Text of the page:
WDA graduates pioneers in hair beauty industry

Over 34 young men and women on Saturday graduated from Shair Hairdressing Academy, an initiative of the Workforce Development Authority (WDA) in partnership with Shair, a UK based organisation that supports hair academies in Africa.

Over 34 young men and women on Saturday graduated from Shair Hairdressing Academy, an initiative of the Workforce Development Authority (WDA) in partnership with Shair, a UK based organisation that supports hair academies in Africa.

For a whole year, this pioneer class acquired skills in hairdressing, straightening, hair washing, hair food and other skills women need for their hair beauty. This graduation was good news to the government, hair beauty practitioners and professionals.

“The vast hair beauty market has been lacking local professionals. It is a market dominated by  foreign workers yet we have many unemployed youth. We expect these graduates to teach their peers service delivery and customer care skills,” said Jerome Gasana, the WDA director general at the graduation that took place at WDA, Remera.

All around the City of Kigali, and other towns, it is believed that famous hairdressing professionals come from neighbouring countries, especially the Democratic Republic of Congo.

There is a handful of Rwandans in this industry, yet the beauty salon owners commend the few local practitioners for discipline, quality service and loyalty.

Beatrice Uwizeyumukiza, the owner of Marine beauty salon, located in Kimironko, has been eagerly waiting for the graduation of this class to beef up her workforce. She had received three of them for internship and believes that hiring three men and two women among the new graduates will improve her business.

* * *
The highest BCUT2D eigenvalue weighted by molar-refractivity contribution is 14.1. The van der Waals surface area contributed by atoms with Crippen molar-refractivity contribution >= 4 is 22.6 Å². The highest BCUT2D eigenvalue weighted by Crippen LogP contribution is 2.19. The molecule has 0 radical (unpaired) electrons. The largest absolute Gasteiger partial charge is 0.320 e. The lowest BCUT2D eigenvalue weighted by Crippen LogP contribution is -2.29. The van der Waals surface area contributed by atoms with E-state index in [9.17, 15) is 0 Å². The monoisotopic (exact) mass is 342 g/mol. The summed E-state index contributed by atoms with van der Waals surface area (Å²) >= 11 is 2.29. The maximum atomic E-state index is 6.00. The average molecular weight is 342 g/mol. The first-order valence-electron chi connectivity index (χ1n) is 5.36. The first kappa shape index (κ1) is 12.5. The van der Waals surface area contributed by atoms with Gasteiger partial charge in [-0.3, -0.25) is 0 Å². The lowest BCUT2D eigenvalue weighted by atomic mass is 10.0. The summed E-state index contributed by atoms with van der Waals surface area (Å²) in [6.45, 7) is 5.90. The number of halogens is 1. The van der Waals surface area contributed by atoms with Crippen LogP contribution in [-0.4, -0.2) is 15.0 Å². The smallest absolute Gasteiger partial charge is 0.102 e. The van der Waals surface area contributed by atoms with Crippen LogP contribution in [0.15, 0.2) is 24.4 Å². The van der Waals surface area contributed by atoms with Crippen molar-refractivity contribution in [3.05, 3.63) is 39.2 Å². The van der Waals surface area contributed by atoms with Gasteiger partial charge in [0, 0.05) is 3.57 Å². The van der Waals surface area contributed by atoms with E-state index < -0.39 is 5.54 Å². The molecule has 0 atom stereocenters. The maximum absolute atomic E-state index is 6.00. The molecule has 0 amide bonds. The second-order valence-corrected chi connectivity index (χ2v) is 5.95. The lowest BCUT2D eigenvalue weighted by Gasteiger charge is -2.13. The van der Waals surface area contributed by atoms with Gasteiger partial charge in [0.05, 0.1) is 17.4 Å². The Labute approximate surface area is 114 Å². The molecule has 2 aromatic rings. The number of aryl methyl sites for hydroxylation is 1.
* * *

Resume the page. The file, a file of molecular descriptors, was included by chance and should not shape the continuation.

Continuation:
She said: “Of the nine employees working in my salon, there is one local practitioner, with many people running after him for hair beauty services. He has been there for five months only but he convinced me that Rwandans can also make it in this industry,” she said.

A lucrative business

Society seems to neglect hair beauty service with a wrong perception that people embrace it for lack of options. However, this is a lucrative business where both the employer and the employee can earn big.

Romeo Didier,  a resident of Kigali, had invested in carpentry, but switched to salon business after learning that one of his friends was reaping big.

 “I have a friend earning Rwf 1 million per month from hair beauty service. It is an eye opener,” he said.

Uwizeyumukiza explains that employees help her make Rwf 1 million a month. She also earns Rwf 100,000 from another room she rents out to other salonists.

“I know with local workers, my income will double. I have been lacking serious workforce,” Uwizeyumukiza said.

Uwizeyumukiza has used proceeds from her salon business to buy two hactares of banana plantations in Jabana, Gasabo District, and has a piggery with 40 pigs.

Nigel McCarthy, the chairperson of Shair, said the students acquired competitive skills which can enable them work anywhere.

Shair has signed a Memorandum of Understanding to support the hair academy in Rwanda until 2016.

They support the school with equipment and teachers valued at an approximate USD 250,000. Students who study for free are chosen by local leaders and hair beauty salon owners.

They are selected among the needy youth.

Albert Nsengiyumva, the State Minister for Technical and Vocational Education and Training (TVET), said government is determined to increase the number of graduates with technical skills.

The country wants to reduce unemployment by chunning out job creators and TVET has proven to be one of best options to achieve this target.

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